It sure shows in his record low approval ratings. What medication did you forget to take?

      • Frank Natoli January 27, 2018 at 5:03 pm

        A month ago, when Trump’s approval was in the high 30s, it was noted that one year into the first term of the guy you voted for, twice, he too had approval in the high 30s.
        See what happens when you forget your willful amnesia meds?
        And now Trump is in the high 40s.
        Or maybe you are amnesiac, deaf and manifestly dumb?

        • BCML January 27, 2018 at 5:25 pm

          Swing and a miss Frankie.

  6. vdorta January 26, 2018 at 11:47 am

    If I were Mr. Codevilla (and apparently a lot of President Trump’s followers too), I would wait a little bit before declaring him a defeated traitor. If we haven’t learned anything about him up to now, we’re the problem.

    • kentramsay January 27, 2018 at 8:28 am

      Codevilla did not declare Trump a traitor. He just pointed out how this new Trump policy is a lot like what Jeb Bush was honestly promoting when he ran, and nobody wanted that.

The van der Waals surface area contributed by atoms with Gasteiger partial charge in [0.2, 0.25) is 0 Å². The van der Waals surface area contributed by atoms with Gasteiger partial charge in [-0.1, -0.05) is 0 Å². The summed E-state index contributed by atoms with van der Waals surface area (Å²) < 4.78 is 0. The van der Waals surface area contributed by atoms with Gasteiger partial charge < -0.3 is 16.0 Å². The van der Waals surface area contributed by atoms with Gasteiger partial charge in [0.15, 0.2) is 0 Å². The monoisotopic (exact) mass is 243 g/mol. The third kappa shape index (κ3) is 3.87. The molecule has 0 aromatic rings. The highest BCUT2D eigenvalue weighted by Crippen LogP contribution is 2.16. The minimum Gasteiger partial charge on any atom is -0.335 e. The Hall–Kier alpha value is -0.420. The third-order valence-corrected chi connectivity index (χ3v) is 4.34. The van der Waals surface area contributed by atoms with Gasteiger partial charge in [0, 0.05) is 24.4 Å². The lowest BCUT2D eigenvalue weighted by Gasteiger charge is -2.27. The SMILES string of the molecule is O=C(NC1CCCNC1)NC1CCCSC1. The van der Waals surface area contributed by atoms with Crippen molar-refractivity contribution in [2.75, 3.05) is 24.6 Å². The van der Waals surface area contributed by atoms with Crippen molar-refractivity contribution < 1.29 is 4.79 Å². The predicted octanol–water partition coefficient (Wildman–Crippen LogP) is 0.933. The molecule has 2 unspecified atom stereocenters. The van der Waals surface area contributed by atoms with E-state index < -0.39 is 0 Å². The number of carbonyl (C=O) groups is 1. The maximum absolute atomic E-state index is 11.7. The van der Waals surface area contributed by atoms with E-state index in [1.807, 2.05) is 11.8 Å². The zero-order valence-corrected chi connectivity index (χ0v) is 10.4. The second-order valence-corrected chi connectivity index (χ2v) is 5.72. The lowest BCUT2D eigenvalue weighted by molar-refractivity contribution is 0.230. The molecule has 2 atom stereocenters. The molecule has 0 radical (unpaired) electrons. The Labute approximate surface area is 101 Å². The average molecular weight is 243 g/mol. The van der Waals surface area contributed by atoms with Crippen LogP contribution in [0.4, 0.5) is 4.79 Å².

• vdorta January 27, 2018 at 1:30 pm

        I admire Codevilla and apologize for the unneeded word.

        • Frank Natoli January 27, 2018 at 5:23 pm

          Codevilla is very, very good. And a paisano. I admire his purity of thought, but this has not been a pure world since we were cast out of the Garden, and some level of pragmatism is unfortunately required.

  7. Frank Natoli January 26, 2018 at 12:00 pm

    When a pipe bursts in your house, what is the first thing you do?
    Answer: you shut off the water, and only then address the water in your house.
    Not to trivialize, but illegal immigration, i.e., indigent unskilled Latin Americans by the millions transiting the Texas, New Mexico, Arizona and California southern borders, are the burst pipe.
    To shut off the water, to stop the unlawful border ingress, we MUST have a wall, Israeli style.